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Monday, October 20, 2014

Mid-Atlantic Consumer Demand for Ethnic Produce is on the Rise

Why is demand increasing for ethnic produce in the mid-Atlantic?  U.S. Census data indicates New York City, Washington DC, and Philadelphia are among the top ten cities that are majority-minority in population, meaning ethnic minorities account for more than half of the population (Census 2010). U.S. Census data also shows that the mainstream population only increased by 9.7% from 2000 to 2010 as compared to 43% for Asians and 43% for Hispanics (Census 2000, 2010). With this increase in population, there certainly would be an increased demand for ethnic produce and therefore more economic opportunities for producers, wholesalers, and retailers who grow and sell these products.  

To address this increased demand for ethnic produce, researchers at Penn State, Rutgers, the University of Florida, and the University of Massachusetts along with industry members (including farmers, retailers, wholesalers, distributors, etc) gathered earlier this year to discuss research data and trends related to ethnic crops in the mid-Atlantic at the 2014 Ethnic Greens and Herbs Workshop.  One of the projects developed by the research team was the Worldcrops.org website.  The World Crops site provides information about vegetables and herbs that can be grown in the northeastern United States. The emphasis is on crops that are popular among ethnic groups living here and can be grown here.  The site is organized by country.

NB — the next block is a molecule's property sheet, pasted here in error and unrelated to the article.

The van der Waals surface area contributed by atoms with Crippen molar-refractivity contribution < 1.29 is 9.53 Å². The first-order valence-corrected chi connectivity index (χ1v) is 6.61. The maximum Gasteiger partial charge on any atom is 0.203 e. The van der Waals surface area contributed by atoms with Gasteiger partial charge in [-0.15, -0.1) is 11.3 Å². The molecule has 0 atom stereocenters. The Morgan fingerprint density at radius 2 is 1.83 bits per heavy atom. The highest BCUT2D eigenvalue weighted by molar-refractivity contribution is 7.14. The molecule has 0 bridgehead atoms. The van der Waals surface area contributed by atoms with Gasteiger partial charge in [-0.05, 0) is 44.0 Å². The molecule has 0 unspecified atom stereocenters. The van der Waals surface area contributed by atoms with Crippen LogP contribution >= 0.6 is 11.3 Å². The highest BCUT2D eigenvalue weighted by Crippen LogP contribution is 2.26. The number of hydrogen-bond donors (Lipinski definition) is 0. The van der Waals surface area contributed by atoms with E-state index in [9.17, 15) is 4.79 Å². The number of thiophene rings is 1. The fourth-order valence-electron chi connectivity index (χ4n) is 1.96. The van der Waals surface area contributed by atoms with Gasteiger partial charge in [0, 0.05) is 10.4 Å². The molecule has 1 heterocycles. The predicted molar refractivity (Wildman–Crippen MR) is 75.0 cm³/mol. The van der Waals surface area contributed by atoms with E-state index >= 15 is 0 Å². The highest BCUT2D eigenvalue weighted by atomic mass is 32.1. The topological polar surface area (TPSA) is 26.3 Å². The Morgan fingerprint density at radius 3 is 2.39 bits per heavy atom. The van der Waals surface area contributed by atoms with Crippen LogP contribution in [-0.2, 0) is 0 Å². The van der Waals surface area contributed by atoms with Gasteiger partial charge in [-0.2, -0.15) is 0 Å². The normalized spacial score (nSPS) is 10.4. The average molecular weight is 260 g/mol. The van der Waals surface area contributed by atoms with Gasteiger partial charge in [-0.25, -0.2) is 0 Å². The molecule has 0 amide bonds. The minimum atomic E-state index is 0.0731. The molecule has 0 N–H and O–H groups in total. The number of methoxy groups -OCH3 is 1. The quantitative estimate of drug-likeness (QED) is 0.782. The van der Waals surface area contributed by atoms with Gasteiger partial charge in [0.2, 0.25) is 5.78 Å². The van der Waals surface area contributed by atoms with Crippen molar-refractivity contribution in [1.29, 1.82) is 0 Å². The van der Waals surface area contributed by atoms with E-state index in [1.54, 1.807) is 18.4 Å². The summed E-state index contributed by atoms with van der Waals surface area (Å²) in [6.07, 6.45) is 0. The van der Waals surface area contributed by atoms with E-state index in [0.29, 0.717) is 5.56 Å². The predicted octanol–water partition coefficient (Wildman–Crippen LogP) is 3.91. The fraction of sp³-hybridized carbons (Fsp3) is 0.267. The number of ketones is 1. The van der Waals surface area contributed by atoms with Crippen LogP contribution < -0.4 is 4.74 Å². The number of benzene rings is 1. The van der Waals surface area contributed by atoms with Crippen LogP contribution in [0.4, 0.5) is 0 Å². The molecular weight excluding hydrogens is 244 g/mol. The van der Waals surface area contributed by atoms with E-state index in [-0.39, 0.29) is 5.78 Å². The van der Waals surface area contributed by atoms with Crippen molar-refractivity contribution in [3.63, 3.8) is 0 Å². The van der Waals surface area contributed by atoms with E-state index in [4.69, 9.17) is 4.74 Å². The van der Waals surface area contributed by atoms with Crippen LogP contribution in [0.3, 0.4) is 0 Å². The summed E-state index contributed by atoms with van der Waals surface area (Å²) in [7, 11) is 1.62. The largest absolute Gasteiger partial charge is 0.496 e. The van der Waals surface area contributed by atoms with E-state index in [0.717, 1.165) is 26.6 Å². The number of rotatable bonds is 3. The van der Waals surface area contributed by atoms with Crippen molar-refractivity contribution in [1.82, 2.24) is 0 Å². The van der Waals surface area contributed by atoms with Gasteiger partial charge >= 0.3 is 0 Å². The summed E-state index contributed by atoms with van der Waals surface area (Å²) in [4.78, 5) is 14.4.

Another helpful aspect of the site is the glossary which is available in English to Spanish and vice versa.  A user can easily find the English or Spanish name for a particular type of produce as well as the genus and species of more than 350 entries.  Example 1 shows that an avocado is called an “aguacate” (Spanish), “pagua” (Mexican), or “pahua” (Mexican) and the genus and species is Persea americana.

Example 1.  Screenshot of English to Spanish glossary on Worldcrops.org.





Visitors can also find ethnic crops based on the country of origin.  In the “Go to region” box on the main page, visitors can click on a region and then select a country.  In example 2, Brazil is shown.  The language spoken is Portuguese and some of the main crops used in this country are listed including cilantro, maxixe, and okra. 

Example 2.  Screenshot of "Go to region" listing for Brazil on Worldcrops.org.




If you are an ag entrepreneur and are interested in exploring ethnic crop opportunities, it's imperative that you DO YOUR RESEARCH as you would with trying any new opportunity for your business.  Good luck!

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